Serbian National Theatre, Novi Sad
The year 2020 brought the so-called new normal into our lives – and into our theatres. One of the novelties it brought with it that should have always been normal was the opportunity for young directors who studied at the Academy of Arts in Novi Sad to stage works by local writers in the institutional theatre in Novi Sad. Although logical, this does not happen often. Time will tell whether this practice is a on-off and the doors of institutions will again be closed to young artists, or if this opportunity will turn into continuous support.
The Novi Sad Omnibus, a trilogy produced by the Serbian National Theatre in 2020, brought together three young directors (Ivana Janošev, David Alić, and Dušan Mamula) who staged plays based on the prose of three writers from Novi Sad (Slobodan Tišma, Franja Petrinović, and Đorđe Pisarev).
The first segment of the omnibus is Pojačalo i gitara (Amp and Guitar), dramatized and directed by Ivana Janošev. It is based on the story of the same name by Slobodan Tišma from his collection of auto-fiction stories Urvidek about the fates of marginalized artists in Novi Sad in the mid-twentieth century.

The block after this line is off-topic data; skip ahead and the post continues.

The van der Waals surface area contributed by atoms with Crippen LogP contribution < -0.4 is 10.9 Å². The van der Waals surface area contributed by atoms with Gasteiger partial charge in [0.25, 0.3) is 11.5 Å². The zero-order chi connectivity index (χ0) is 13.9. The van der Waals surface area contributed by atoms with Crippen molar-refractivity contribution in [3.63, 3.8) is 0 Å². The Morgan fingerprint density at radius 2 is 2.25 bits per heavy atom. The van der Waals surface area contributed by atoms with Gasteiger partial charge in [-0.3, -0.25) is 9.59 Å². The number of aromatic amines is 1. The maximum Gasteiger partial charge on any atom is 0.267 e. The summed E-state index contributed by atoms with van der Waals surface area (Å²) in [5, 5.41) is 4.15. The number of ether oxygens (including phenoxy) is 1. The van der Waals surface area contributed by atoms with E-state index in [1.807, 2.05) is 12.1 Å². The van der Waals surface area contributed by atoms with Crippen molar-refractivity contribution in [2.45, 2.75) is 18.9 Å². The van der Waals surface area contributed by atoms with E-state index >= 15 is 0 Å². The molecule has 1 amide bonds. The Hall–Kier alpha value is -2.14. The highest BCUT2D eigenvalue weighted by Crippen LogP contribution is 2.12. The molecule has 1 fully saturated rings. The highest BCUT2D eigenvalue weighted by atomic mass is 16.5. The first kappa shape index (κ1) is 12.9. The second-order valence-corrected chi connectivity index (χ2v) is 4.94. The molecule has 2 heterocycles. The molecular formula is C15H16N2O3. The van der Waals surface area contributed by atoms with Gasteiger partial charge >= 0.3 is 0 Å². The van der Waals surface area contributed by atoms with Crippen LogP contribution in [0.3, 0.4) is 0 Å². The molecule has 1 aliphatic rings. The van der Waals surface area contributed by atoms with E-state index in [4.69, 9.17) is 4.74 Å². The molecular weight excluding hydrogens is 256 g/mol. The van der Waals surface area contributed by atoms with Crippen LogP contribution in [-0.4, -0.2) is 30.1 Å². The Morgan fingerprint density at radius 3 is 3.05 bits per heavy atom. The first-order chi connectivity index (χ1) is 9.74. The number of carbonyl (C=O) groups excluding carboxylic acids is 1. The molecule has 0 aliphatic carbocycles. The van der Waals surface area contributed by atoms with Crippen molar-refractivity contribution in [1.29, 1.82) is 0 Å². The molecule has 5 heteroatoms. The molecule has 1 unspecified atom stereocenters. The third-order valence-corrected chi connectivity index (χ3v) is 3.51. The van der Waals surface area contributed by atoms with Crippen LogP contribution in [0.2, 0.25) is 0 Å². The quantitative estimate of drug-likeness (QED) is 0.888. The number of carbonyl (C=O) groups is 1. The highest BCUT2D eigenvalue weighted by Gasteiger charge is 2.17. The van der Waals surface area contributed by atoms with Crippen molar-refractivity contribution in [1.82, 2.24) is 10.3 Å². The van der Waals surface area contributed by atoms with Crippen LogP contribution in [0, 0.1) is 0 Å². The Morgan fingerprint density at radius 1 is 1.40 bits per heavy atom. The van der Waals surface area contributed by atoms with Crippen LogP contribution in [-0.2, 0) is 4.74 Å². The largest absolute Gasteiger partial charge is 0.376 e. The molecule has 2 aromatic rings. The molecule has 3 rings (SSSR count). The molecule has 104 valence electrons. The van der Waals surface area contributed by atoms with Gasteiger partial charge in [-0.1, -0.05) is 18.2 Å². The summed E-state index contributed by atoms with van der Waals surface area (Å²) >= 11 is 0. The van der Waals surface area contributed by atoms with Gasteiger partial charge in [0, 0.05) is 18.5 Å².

Let’s dig some more into the context: Slobodan Tišma is a prose writer and musician whose two rock bands, La Strada and Luna, had a significant impact on New Wave Rock, and one of the key figures of Novi Sad and Yugoslav avant-garde. In the early ’70s, he and a group of like-minded individuals usurped the Youth Tribune, part of the public institution of the Cultural Center of Novi Sad, and turned it into a kind of urban commune. Soon the state expelled them from the space, but the influence that Tišma had on the development of the new wave could not easily vanish. In short: one of the remaining living Dadaists, or as he describes himself, a conservative avant-garde.